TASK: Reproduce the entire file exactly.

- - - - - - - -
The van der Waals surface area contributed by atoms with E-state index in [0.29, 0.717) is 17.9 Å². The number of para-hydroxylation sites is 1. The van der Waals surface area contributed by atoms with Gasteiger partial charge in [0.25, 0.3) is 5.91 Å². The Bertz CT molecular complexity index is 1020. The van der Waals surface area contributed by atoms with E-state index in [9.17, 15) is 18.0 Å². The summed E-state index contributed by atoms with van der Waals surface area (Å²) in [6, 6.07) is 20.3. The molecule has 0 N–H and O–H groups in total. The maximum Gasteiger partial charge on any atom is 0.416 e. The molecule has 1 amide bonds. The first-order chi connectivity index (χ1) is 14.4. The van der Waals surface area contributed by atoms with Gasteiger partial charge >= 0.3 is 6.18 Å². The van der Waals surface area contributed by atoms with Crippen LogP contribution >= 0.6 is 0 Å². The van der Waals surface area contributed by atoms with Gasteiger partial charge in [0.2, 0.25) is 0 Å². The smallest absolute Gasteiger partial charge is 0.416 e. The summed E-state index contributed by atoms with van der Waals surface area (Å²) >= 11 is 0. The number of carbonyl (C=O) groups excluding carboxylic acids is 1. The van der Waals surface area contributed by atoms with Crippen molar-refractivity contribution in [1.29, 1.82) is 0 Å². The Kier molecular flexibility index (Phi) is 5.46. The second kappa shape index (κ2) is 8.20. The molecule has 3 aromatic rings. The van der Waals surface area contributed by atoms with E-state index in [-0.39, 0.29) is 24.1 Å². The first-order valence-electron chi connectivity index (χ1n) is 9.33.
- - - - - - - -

The van der Waals surface area contributed by atoms with E-state index in [0.29, 0.717) is 17.9 Å². The number of para-hydroxylation sites is 1. The van der Waals surface area contributed by atoms with Gasteiger partial charge in [0.25, 0.3) is 5.91 Å². The Bertz CT molecular complexity index is 1020. The van der Waals surface area contributed by atoms with E-state index in [9.17, 15) is 18.0 Å². The summed E-state index contributed by atoms with van der Waals surface area (Å²) in [6, 6.07) is 20.3. The molecule has 0 N–H and O–H groups in total. The maximum Gasteiger partial charge on any atom is 0.416 e. The molecule has 1 amide bonds. The first-order chi connectivity index (χ1) is 14.4. The van der Waals surface area contributed by atoms with Gasteiger partial charge >= 0.3 is 6.18 Å². The van der Waals surface area contributed by atoms with Crippen LogP contribution >= 0.6 is 0 Å². The van der Waals surface area contributed by atoms with Gasteiger partial charge in [0.2, 0.25) is 0 Å². The smallest absolute Gasteiger partial charge is 0.416 e. The summed E-state index contributed by atoms with van der Waals surface area (Å²) >= 11 is 0. The number of carbonyl (C=O) groups excluding carboxylic acids is 1. The van der Waals surface area contributed by atoms with Crippen molar-refractivity contribution in [1.29, 1.82) is 0 Å². The Kier molecular flexibility index (Phi) is 5.46. The second kappa shape index (κ2) is 8.20. The molecule has 3 aromatic rings. The van der Waals surface area contributed by atoms with E-state index in [-0.39, 0.29) is 24.1 Å². The first-order valence-electron chi connectivity index (χ1n) is 9.33.